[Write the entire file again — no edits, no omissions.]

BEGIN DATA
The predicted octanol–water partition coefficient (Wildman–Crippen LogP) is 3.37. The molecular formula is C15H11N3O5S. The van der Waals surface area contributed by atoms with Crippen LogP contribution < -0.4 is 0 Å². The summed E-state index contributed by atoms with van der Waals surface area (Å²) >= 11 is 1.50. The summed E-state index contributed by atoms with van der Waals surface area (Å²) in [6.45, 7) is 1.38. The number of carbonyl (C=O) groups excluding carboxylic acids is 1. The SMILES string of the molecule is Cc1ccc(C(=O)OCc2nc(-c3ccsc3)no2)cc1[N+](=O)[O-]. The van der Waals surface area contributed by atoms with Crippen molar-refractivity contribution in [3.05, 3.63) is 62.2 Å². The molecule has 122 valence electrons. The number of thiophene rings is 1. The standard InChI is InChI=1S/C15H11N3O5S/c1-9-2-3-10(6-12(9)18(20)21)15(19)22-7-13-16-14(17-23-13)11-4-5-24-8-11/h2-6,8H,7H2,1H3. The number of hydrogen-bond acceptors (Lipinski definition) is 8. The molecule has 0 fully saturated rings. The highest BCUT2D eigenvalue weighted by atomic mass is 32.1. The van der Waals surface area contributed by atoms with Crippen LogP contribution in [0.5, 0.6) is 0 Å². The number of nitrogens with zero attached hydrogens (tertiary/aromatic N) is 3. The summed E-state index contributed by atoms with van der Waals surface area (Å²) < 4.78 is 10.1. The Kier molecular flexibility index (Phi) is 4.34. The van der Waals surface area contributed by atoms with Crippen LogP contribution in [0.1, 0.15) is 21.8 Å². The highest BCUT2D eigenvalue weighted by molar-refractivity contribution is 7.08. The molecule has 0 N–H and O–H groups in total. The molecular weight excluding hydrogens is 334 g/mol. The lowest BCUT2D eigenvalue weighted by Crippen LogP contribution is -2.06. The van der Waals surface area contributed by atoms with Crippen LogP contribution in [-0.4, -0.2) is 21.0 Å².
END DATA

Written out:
The predicted octanol–water partition coefficient (Wildman–Crippen LogP) is 3.37. The molecular formula is C15H11N3O5S. The van der Waals surface area contributed by atoms with Crippen LogP contribution < -0.4 is 0 Å². The summed E-state index contributed by atoms with van der Waals surface area (Å²) >= 11 is 1.50. The summed E-state index contributed by atoms with van der Waals surface area (Å²) in [6.45, 7) is 1.38. The number of carbonyl (C=O) groups excluding carboxylic acids is 1. The SMILES string of the molecule is Cc1ccc(C(=O)OCc2nc(-c3ccsc3)no2)cc1[N+](=O)[O-]. The van der Waals surface area contributed by atoms with Crippen molar-refractivity contribution in [3.05, 3.63) is 62.2 Å². The molecule has 122 valence electrons. The number of thiophene rings is 1. The standard InChI is InChI=1S/C15H11N3O5S/c1-9-2-3-10(6-12(9)18(20)21)15(19)22-7-13-16-14(17-23-13)11-4-5-24-8-11/h2-6,8H,7H2,1H3. The number of hydrogen-bond acceptors (Lipinski definition) is 8. The molecule has 0 fully saturated rings. The highest BCUT2D eigenvalue weighted by atomic mass is 32.1. The van der Waals surface area contributed by atoms with Crippen LogP contribution in [0.5, 0.6) is 0 Å². The number of nitrogens with zero attached hydrogens (tertiary/aromatic N) is 3. The summed E-state index contributed by atoms with van der Waals surface area (Å²) < 4.78 is 10.1. The Kier molecular flexibility index (Phi) is 4.34. The van der Waals surface area contributed by atoms with Crippen LogP contribution in [0.1, 0.15) is 21.8 Å². The highest BCUT2D eigenvalue weighted by molar-refractivity contribution is 7.08. The molecule has 0 N–H and O–H groups in total. The molecular weight excluding hydrogens is 334 g/mol. The lowest BCUT2D eigenvalue weighted by Crippen LogP contribution is -2.06. The van der Waals surface area contributed by atoms with Crippen LogP contribution in [-0.4, -0.2) is 21.0 Å².